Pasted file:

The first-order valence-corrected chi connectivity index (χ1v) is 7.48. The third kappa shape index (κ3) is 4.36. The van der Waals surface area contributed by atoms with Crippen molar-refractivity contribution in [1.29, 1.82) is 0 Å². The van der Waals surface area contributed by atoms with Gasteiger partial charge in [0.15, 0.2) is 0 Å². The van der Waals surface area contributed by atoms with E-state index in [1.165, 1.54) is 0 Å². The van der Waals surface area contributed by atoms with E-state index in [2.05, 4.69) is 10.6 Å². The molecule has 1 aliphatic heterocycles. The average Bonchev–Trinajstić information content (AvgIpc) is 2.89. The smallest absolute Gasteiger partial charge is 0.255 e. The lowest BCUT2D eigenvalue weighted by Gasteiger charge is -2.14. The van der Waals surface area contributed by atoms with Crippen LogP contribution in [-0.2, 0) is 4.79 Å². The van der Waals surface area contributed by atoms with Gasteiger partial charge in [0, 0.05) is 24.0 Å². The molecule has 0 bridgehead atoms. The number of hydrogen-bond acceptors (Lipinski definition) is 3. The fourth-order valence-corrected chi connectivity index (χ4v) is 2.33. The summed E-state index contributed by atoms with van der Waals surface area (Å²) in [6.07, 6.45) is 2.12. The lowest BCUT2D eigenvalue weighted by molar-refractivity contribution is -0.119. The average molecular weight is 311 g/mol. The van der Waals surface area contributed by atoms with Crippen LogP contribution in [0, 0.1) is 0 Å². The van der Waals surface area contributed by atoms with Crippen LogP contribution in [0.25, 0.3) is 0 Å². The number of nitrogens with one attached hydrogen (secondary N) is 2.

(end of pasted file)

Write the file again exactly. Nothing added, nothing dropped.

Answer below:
The first-order valence-corrected chi connectivity index (χ1v) is 7.48. The third kappa shape index (κ3) is 4.36. The van der Waals surface area contributed by atoms with Crippen molar-refractivity contribution in [1.29, 1.82) is 0 Å². The van der Waals surface area contributed by atoms with Gasteiger partial charge in [0.15, 0.2) is 0 Å². The van der Waals surface area contributed by atoms with E-state index in [1.165, 1.54) is 0 Å². The van der Waals surface area contributed by atoms with E-state index in [2.05, 4.69) is 10.6 Å². The molecule has 1 aliphatic heterocycles. The average Bonchev–Trinajstić information content (AvgIpc) is 2.89. The smallest absolute Gasteiger partial charge is 0.255 e. The lowest BCUT2D eigenvalue weighted by Gasteiger charge is -2.14. The van der Waals surface area contributed by atoms with Crippen LogP contribution in [-0.2, 0) is 4.79 Å². The van der Waals surface area contributed by atoms with Gasteiger partial charge in [0, 0.05) is 24.0 Å². The molecule has 0 bridgehead atoms. The number of hydrogen-bond acceptors (Lipinski definition) is 3. The fourth-order valence-corrected chi connectivity index (χ4v) is 2.33. The summed E-state index contributed by atoms with van der Waals surface area (Å²) in [6.07, 6.45) is 2.12. The lowest BCUT2D eigenvalue weighted by molar-refractivity contribution is -0.119. The average molecular weight is 311 g/mol. The van der Waals surface area contributed by atoms with Crippen LogP contribution in [0, 0.1) is 0 Å². The van der Waals surface area contributed by atoms with Crippen LogP contribution in [0.25, 0.3) is 0 Å². The number of nitrogens with one attached hydrogen (secondary N) is 2.